Unique among the states, Wisconsin implemented PUA benefits during the Covid-19 pandemic with specific restrictions that did NOT match any actual statutory or regulatory requirements. One of these was a primary income test to deny PUA benefits to part-time workers who had other sources of income outside of their pandemic-related job losses.
The Commission’s argument was that the “primary income” of 20 CFR § 625.2(n) is not the same as the “principal income” in 20 CFR § 625.2(s) and (t), that the definition of self-employed individual in 20 CFR § 625.2(n) trumps the definition of an unemployed worker, 20 CFR § 625.2(s), and an unemployed self-employed individual, 20 CFR § 625.2(t), and that the federal program letters continue to maintain the primacy of the “primary income” test for PUA eligibility because subsequent program letters did not directly repeal this “essential” DUA eligibility requirement and because the requirement was still referenced in a US Dep’t of Labor reporting form in UIPL No. 16-20 Change 6 (3 Sept. 2021) at IV-5.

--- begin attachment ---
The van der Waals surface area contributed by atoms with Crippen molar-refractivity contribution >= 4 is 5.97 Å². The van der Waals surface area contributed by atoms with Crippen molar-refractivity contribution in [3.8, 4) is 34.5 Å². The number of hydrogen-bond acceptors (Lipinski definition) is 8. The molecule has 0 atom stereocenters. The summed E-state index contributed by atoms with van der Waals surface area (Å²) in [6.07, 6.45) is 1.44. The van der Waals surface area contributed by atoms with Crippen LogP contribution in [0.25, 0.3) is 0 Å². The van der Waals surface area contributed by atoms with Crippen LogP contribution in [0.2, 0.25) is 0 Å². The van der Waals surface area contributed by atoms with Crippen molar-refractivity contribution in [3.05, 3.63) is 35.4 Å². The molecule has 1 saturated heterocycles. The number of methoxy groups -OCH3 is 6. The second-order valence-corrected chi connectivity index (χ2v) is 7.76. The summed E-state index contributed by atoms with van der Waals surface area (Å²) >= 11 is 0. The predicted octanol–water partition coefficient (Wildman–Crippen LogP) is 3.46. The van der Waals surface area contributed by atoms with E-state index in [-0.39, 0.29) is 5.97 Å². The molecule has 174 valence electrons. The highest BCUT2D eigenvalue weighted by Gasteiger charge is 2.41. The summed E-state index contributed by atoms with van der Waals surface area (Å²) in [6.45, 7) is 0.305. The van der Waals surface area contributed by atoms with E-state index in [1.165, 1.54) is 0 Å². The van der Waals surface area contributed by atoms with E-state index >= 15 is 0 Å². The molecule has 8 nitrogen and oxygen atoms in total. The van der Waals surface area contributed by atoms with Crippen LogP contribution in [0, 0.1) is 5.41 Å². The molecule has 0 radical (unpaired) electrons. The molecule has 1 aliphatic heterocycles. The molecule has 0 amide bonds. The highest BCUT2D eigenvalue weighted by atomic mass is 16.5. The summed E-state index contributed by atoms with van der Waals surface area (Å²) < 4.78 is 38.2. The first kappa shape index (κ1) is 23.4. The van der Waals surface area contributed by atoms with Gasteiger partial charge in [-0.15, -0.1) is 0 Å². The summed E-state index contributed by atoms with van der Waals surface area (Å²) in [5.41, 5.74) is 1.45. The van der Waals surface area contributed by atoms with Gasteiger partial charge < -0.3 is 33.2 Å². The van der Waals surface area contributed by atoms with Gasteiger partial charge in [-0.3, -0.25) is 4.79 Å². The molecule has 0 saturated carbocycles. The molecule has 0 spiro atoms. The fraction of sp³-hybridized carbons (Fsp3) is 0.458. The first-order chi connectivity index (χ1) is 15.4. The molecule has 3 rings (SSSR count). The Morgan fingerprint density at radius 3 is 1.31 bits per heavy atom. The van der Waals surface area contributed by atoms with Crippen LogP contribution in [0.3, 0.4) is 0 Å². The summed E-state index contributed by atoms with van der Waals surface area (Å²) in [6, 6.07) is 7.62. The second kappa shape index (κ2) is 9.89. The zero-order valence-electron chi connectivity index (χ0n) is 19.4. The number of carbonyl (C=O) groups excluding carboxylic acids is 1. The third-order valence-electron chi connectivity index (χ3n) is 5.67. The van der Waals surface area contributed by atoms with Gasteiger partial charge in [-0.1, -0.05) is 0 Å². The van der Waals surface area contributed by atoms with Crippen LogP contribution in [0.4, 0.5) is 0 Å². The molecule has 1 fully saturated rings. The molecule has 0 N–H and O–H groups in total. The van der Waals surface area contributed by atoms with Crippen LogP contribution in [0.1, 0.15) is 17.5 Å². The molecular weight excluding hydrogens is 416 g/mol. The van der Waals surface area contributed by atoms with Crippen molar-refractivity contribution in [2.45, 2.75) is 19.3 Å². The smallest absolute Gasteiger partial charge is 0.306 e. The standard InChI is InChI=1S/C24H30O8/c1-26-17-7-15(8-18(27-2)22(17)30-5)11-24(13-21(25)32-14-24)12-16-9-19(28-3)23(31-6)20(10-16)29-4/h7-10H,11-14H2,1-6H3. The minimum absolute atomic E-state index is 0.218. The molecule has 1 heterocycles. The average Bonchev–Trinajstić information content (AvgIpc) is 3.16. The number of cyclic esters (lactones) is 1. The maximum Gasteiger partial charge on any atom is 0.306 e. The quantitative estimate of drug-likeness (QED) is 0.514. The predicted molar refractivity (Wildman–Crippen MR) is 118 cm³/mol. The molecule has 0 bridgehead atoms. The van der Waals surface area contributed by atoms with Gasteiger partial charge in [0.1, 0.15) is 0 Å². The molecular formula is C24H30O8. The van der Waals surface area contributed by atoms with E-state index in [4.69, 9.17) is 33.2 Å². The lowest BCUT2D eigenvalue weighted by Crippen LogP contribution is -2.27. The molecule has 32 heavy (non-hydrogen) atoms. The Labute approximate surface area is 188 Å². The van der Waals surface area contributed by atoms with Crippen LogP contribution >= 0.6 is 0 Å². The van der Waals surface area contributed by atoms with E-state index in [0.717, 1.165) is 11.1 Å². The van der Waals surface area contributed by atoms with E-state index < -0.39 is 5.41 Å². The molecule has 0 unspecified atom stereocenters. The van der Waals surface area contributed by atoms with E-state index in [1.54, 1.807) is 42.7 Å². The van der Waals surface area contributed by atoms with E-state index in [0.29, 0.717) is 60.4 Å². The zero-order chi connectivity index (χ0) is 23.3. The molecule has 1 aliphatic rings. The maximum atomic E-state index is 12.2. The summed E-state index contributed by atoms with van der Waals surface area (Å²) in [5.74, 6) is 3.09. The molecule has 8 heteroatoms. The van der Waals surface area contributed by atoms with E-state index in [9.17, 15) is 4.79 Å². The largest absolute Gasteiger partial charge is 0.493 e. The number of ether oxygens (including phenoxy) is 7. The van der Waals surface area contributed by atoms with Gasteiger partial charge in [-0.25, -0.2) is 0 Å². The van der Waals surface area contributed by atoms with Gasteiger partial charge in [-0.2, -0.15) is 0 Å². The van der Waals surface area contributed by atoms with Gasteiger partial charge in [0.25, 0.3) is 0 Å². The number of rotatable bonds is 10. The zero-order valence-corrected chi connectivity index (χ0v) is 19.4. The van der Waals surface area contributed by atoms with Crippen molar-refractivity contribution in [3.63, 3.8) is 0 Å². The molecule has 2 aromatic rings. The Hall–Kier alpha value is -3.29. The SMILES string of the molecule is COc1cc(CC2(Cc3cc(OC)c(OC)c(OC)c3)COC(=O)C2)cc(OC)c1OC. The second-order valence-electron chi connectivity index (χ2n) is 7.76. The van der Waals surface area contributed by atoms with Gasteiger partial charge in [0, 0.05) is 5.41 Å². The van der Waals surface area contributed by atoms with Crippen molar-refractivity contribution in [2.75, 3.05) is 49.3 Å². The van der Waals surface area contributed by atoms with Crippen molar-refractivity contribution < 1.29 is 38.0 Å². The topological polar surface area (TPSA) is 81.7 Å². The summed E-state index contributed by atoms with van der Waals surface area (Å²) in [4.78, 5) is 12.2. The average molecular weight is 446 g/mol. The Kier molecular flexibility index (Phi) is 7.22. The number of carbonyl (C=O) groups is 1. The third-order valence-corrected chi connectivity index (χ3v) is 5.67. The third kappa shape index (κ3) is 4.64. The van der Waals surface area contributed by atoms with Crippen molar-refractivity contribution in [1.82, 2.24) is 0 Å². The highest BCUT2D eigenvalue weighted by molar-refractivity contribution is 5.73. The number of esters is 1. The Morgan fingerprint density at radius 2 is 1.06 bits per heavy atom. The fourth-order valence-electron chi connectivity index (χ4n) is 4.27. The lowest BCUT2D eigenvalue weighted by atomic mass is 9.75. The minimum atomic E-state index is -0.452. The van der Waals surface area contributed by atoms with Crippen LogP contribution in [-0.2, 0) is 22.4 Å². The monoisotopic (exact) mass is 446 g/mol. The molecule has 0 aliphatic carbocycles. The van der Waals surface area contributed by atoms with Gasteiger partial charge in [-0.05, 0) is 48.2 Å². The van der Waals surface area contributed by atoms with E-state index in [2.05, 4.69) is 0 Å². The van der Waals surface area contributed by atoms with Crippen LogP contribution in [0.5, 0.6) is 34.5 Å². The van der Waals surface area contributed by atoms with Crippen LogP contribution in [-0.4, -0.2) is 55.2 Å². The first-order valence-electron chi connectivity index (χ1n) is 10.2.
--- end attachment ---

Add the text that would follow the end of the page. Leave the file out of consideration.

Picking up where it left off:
Contra the Commission’s claims, PUA eligibility did not wholesale incorporate DUA regulations. The CARES Act, Pub. L. 116-136, § 2102(h), 134 Stat. 281, 317, codified at 15 USC § 9021(h), indicated that DUA regulations only apply where expressly provided for in this sub-section of the CARES Act, where there was no conflict between the DUA regulations and this sub-section concerning PUA benefits, and then by substituting the terms “COVID–19 public health emergency” for “major disaster” and “pandemic” for “disaster.” In calling for the primary income test from DUA regulations to still apply for self-employed individuals, the Commission ignored the fundamental issue that PUA benefits were explicitly created, in large part, for part-time self-employed individuals who were not eligible for regular unemployment benefits because of their part-time, self-employed status.